“Should Donald Trump be returned to social media?”

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That was the question of a Stanford/UCLA symposium held in October, 2022.

We were asked to write five-page papers to answer the question. Here is the collection. My answer is below:


“Should Donald Trump be returned to social media?”

No, he should not.

To be sure, it’s bizarre that the President of the United States was successfully deplatformed at all. Imagine: anyone among billions of users – whether named or anonymous or bot – can tweet, but President Donald J. Trump can’t.

I wrote an essay six months before Trump’s suspension urging Twitter to take action, but I doubted it would work more than symbolically, in two senses. First, while digital censorship can be effective without having to be totalizing – it’s typically a matter of simply raising the costs of sending and receiving enough so would-be audiences graze elsewhere – there was and is enough innate interest, positive and negative, in what Trump says that I figured his short utterances would easily find their way back onto the platform at the same or greater level of saturation as before.

Indeed, I thought that Trump might turn it into an “I am Spartacus” moment for his fans: he’d set up a link like www.whitehouse.gov/PresidentTrumpsTruth, place his tweet of the moment there, and ask his supporters to use their own Twitter accounts to post each statement as it happened. People who engaged with Trump’s tweets before would continue to engage, and Trump’s words would thus still find anyone on Twitter they’d have found before. Would Twitter really end up further deplatforming anyone manually (re)tweeting like that? Hundreds, or thousands, of people? Or would the company figure that such behavior would only violate its suspension of Trump under certain circumstances — at which point it would be back to the case-by-case tweet reviews that had preceded the full ban. (At least one bot was suspended in the spring of 2022 for placing Trump’s tweet-equivalents from his doppelganger “Truth” social media network onto Twitter.)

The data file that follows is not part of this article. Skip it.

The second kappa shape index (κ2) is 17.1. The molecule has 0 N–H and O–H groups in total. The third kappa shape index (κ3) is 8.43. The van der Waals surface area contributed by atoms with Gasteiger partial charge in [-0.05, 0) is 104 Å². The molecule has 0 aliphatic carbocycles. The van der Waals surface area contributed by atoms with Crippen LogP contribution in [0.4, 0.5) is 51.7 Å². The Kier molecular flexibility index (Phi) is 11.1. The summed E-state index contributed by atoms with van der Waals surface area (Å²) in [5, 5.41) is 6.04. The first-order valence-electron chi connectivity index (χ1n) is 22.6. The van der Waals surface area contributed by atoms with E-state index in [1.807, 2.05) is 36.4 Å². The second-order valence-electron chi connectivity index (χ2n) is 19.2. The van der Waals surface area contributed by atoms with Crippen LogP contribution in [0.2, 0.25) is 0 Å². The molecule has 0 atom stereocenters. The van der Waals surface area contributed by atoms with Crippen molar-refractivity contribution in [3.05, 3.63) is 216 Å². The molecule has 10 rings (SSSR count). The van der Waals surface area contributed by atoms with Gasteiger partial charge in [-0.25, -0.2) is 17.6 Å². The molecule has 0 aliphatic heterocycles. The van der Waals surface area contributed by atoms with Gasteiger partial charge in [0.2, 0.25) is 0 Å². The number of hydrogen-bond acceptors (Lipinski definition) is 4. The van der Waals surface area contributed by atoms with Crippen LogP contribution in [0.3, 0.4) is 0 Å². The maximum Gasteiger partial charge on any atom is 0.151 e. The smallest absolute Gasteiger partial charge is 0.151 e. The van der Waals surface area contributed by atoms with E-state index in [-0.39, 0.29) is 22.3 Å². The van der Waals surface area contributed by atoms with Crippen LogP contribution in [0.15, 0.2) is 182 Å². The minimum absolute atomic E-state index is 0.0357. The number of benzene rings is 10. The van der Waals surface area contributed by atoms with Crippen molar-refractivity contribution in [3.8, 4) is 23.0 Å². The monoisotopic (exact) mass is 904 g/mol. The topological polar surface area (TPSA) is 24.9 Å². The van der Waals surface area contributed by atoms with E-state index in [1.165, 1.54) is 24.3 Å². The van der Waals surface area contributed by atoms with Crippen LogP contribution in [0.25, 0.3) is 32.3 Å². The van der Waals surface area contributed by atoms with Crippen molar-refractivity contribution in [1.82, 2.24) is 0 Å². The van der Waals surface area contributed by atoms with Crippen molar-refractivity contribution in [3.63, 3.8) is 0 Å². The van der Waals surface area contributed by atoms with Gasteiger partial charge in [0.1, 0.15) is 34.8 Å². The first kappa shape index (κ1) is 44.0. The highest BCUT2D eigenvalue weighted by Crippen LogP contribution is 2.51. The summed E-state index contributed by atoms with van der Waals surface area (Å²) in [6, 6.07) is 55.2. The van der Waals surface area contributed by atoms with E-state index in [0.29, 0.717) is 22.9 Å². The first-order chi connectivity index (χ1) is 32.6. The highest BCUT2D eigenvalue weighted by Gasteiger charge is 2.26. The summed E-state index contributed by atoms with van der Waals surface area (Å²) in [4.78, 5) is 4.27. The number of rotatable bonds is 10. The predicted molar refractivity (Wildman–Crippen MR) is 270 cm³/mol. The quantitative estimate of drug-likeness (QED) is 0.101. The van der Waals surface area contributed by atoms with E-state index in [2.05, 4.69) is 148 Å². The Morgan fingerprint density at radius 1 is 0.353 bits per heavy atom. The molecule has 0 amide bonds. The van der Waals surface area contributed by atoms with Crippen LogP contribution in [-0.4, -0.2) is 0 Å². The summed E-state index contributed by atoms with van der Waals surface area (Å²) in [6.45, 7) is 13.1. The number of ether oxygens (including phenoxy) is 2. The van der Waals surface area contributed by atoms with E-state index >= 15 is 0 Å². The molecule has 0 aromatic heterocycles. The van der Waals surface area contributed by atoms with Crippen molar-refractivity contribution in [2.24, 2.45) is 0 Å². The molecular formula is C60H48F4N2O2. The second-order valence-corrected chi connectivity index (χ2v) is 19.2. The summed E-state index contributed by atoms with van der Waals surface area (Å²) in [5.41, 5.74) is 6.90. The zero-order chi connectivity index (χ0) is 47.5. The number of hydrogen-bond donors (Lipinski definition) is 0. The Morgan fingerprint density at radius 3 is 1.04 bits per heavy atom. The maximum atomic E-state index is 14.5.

The Spartacus strategy of third-party retweets raises the second reason I thought deplatforming Trump wouldn’t work: aside from the pressure (and perhaps undesirable loss of tweet activity) from penalized Trump supporters trying to circumvent the ban, there could have been a true abandonment of Twitter as a nonpartisan platform by many of its users. Twitter, wanting to avoid that, would then figure out a way to replatform him. In the counterfactual in which Barack Obama or Hillary Clinton were banned, those attuned to politics and culture might truly no longer want to associate with the platform, and they would, from whatever positions of power they occupy, be of a mind to punish the company. While there have been fitful efforts on that front for Trump – including a law in Texas that stands to greatly affect how platforms like Twitter operate if it remains in force – the fact that there hasn’t been broad-based and heartfelt outrage over Trump’s removal is a tell that the basis for it was and is reasonably sound. Twitter’s action, even for many who disagree with it, was not arbitrary or politically petty.

Which brings us to the merits of the ban. I favored Trump’s deplatforming for one core reason: he was using the platform to incite violence. That incitement might not meet First Amendment standards, particularly for imminence, as expressed in a case like Brandenburg v. Ohio, but I don’t think that should be the standard for a private company’s content moderation, even one with as much singular amplification power as Twitter. (I also think that Brandenburg may require some careful interpretation – if not outright revisitation. We dwell in an age in which incitement can carry virally in a way that it could not from the Ohio farm rally at issue in that case. Trump’s speech on the Ellipse on January 6th and its link to the subsequent attack on the Capitol should, in my view, rise to the level of incitement that the First Amendment does not protect.) It was important for Twitter to both not to be a party to that incitement by effortlessly amplifying it to his nearly 90 million followers and beyond, and to signal as a matter of its own values as a company – an American company – that there are behaviors by public figures, particularly public officials or candidates who swear to uphold and abide by the Constitution, that fall outside the realm of the regular give-and-take of political discourse.